Source: “The Navarre Bible: Text and Commentaries”. Biblical text from the
Revised Standard Version and New Vulgate. Commentaries by members of
the Faculty of Theology, University of Navarre, Spain.
Published by Four Courts Press, Kill Lane, Blackrock, Co. Dublin, Ireland, and
by Scepter Publishers in the United States.
1. And he began again to teach by the sea side: and there was gathered to him a great multitude, so that he entered into a ship, and sat in the sea; and the whole multitude was by the sea on the land.
2. And he taught them many things by parables, and said to them in his doctrine,
3. Hearken; Behold, there went out a sower to sow:
4. And it came to pass, as he sowed, some fell by the way side, and the fowls of the air came and devoured it up.
5. And some fell on stony ground, where it had not much earth; and immediately it sprang up, because it had no depth of earth.
6. But when the sun was up, it was scorched; and because it had no root, it withered away.
7. And some fell among thorns, and the thorns grew up, and choked it, and it yielded no fruit.
8. And other fell on good ground, and did yield fruit that sprang up and increased; and brought forth, some thirty, and some sixty, and some an hundred.
9. And he said to them, He that has ears to hear, let him hear.
10. And when he was alone, they that were about him with the twelve asked of him the parable.
11. And he said to them, to you it is given to know the mystery of the kingdom of God: but to them that are without, all these things are done in parables:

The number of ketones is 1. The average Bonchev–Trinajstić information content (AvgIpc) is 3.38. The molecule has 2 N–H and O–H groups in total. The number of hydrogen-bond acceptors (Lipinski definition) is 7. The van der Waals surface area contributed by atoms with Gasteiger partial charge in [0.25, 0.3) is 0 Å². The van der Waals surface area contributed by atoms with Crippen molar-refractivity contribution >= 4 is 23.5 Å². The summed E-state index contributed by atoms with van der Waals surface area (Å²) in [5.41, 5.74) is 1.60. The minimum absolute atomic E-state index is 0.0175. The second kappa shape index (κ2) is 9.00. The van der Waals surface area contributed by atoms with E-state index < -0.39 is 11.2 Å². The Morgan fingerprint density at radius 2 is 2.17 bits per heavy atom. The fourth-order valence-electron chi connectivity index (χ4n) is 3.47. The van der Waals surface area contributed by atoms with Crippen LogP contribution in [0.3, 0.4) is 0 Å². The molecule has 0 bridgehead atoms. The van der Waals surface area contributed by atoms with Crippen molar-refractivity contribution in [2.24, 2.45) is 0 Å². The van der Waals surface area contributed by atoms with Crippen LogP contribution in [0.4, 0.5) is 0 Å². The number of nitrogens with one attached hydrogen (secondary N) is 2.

12. That seeing they may see, and not perceive; and hearing they may hear, and not understand; lest at any time they should he converted, and their sins should be forgiven them.
13. And he said to them, Know you not this parable? and how then will you know an parables?
14. The sower sows the word.
15. And these are they by the way side, where the word is sown; but when they have heard, Satan comes immediately, and takes away the word that was sown in their hearts.
16. And these are they likewise which are sown on stony ground; who, when they have heard the word, immediately receive it with gladness;
17. And have no root in themselves, and so endure but for a time: afterward, when affliction or persecution arises for the word's sake, immediately they are offended.
18. And these are they which are sown among thorns; such as hear the word,
19. And the cares of this world, and the deceitfulness of riches, and the lusts of other things entering in, choke the word, and it becomes unfruitful.
20. And these are they which are sown on good ground; such as hear the word, and receive it, and bring forth fruit, some thirty-fold, some sixty, and some an hundred.
THEOPHYL. Although the Lord appears in the transactions mentioned above to neglect His mother, nevertheless He honors her; since on her account He goes forth about the borders of the sea: wherefore it is said, And Jesus began to teach again by the sea-side, &c.
BEDE; For if we look into the Gospel of Matthew, it appears that this same teaching of the Lord at the sea, was delivered on the same day as the former. For after the conclusion of the first sermon, Matthew immediately subjoins, saying, The same day went Jesus out of the house, and sat by the sea-side.
PSEUDO-JEROME; But He began to teach at the sea, that the place of His teaching might point out the bitter feelings and instability of His hearers.
BEDE; After leaving the house also, He began to teach at the sea, because, quitting the synagogue, He came to gather together the multitude of the Gentile people by the Apostles. Wherefore it continues: And there was gathered to him a great multitude, so that he entered into a ship, and sat in the sea.
CHRYS. Which we must understand was not done without a purpose, but that He might not leave anyone behind Him, but have all His hearers before His face.
BEDE; Now this ship showed in a figure the Church, to be built in the midst of the nations, in which the Lord consecrates fir Himself a beloved dwelling-place. It goes on: And he taught them many things by parables.